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Judgmental A.I. mirror rates how trustworthy you are based on your looks

Holding a mirror to artificial intelligence

As the success of the iPhone X’s Face ID confirms, lots of us are thrilled to bits at the idea of a machine that can identify us based on our facial features. But how happy would you be if a computer used your facial features to start making judgments about your age, your gender, your race, your attractiveness, your trustworthiness, or even how kind you are?

Chances are that, somewhere down the line, you’d start to get a bit freaked out. Especially if the A.I. in question was using this information in a way that controlled the opportunities or options that are made available to you.

Exploring this tricky (and somewhat unsettling) side of artificial intelligence is a new project from researchers at the University of Melbourne in Australia. Taking the form of a smart biometric mirror, their device uses facial-recognition technology to analyze users’ faces, and then presents an assessment in the form of 14 different characteristics it has “learned” from what it’s seen.

“Initially, the system is quite secretive about what to expect,” Dr. Niels Wouters, one of the researchers who worked on the project, told Digital Trends. “Nothing more than, ‘hey, do you want to see what computers know about you?’ is what lures people in. But as they give consent to proceed and their photo is taken, it gradually shows how personal the feedback can get.”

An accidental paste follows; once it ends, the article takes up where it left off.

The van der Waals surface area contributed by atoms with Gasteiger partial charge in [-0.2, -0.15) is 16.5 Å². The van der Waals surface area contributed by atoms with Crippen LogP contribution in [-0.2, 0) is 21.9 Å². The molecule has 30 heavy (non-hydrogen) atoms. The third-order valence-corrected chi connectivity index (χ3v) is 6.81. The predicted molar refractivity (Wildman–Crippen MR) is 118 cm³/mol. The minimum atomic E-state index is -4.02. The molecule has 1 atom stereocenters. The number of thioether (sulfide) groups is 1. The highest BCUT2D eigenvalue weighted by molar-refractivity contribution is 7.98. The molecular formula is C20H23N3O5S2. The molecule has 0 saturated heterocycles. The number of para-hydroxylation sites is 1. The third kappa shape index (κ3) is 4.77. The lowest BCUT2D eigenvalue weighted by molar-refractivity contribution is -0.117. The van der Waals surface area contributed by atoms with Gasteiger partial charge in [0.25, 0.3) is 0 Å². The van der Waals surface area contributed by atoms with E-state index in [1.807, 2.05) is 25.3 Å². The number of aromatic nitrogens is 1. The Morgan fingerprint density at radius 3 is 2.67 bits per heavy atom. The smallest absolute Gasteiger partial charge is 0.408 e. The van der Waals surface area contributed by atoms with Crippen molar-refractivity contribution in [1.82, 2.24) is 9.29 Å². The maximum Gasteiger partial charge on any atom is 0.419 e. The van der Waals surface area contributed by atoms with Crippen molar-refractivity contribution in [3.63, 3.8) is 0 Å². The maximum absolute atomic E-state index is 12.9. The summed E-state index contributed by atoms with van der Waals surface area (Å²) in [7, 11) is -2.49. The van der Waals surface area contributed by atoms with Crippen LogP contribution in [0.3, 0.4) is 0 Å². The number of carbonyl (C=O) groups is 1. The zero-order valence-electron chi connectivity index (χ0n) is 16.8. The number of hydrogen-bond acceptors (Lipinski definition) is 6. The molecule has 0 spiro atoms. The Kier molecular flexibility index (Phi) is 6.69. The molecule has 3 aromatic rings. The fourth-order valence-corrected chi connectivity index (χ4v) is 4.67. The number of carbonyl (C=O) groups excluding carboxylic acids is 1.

As Wouters points out, problematic elements are present from the beginning, although not all users may immediately realize it. For example, the system only allows binary genders, and can recognize just five ethnicities — meaning that an Asian student might be recognized as Hispanic, or an Indigenous Australian as African. Later assessment such as a person’s level of responsibility or emotional stability will likely prompt a response from everyone who uses the device.

The idea is to show the dangers of biased data sets, and the way that problematic or discriminatory behavior can become encoded in machine learning systems. This is something that Dr. Safiya Umoja Noble did a great job of discussing in her recent book Algorithms of Oppression.

“[At present, the discussion surrounding these kind of issues in A.I.] is mostly led by ethicists, academics, and technologists,” Wouters continued. “But with an increasing number of A.I. deployments in society, people need to be made more aware of what A.I. is, what it can do, how it can go wrong, and whether it’s even the next logical step in evolution we want to embrace.”

With artificial intelligence increasingly used to make judgements about everything from whether we’ll make a good employee to our levels of aggression, devices such as the Biometric Mirror will only become more relevant.

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Luke Dormehl
I'm a UK-based tech writer covering Cool Tech at Digital Trends. I've also written for Fast Company, Wired, the Guardian…
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